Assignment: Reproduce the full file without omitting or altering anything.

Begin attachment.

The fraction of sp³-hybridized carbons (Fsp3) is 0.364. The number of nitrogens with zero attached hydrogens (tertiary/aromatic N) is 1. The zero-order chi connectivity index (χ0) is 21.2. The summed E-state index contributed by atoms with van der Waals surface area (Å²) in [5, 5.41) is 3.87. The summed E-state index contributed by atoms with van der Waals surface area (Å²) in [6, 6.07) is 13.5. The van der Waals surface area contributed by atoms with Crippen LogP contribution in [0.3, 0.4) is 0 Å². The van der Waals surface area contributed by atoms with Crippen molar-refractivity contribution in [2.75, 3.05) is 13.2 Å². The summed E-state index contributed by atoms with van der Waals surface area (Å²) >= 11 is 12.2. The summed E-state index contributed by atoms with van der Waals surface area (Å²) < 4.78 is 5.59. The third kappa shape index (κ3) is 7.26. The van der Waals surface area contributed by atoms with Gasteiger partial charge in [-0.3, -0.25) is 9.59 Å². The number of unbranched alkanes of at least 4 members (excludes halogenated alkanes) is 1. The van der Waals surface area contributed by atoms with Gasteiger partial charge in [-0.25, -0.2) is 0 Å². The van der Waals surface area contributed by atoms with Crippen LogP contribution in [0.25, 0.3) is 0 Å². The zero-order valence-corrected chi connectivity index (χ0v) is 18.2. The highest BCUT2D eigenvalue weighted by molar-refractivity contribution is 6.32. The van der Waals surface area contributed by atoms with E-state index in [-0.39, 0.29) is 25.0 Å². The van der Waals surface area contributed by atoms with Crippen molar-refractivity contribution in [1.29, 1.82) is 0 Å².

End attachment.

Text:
The fraction of sp³-hybridized carbons (Fsp3) is 0.364. The number of nitrogens with zero attached hydrogens (tertiary/aromatic N) is 1. The zero-order chi connectivity index (χ0) is 21.2. The summed E-state index contributed by atoms with van der Waals surface area (Å²) in [5, 5.41) is 3.87. The summed E-state index contributed by atoms with van der Waals surface area (Å²) in [6, 6.07) is 13.5. The van der Waals surface area contributed by atoms with Crippen LogP contribution in [0.3, 0.4) is 0 Å². The van der Waals surface area contributed by atoms with Crippen molar-refractivity contribution in [2.75, 3.05) is 13.2 Å². The summed E-state index contributed by atoms with van der Waals surface area (Å²) >= 11 is 12.2. The summed E-state index contributed by atoms with van der Waals surface area (Å²) < 4.78 is 5.59. The third kappa shape index (κ3) is 7.26. The van der Waals surface area contributed by atoms with Gasteiger partial charge in [-0.3, -0.25) is 9.59 Å². The number of unbranched alkanes of at least 4 members (excludes halogenated alkanes) is 1. The van der Waals surface area contributed by atoms with Gasteiger partial charge in [-0.25, -0.2) is 0 Å². The van der Waals surface area contributed by atoms with Crippen LogP contribution in [0.25, 0.3) is 0 Å². The zero-order valence-corrected chi connectivity index (χ0v) is 18.2. The highest BCUT2D eigenvalue weighted by molar-refractivity contribution is 6.32. The van der Waals surface area contributed by atoms with E-state index in [-0.39, 0.29) is 25.0 Å². The van der Waals surface area contributed by atoms with Crippen molar-refractivity contribution in [1.29, 1.82) is 0 Å².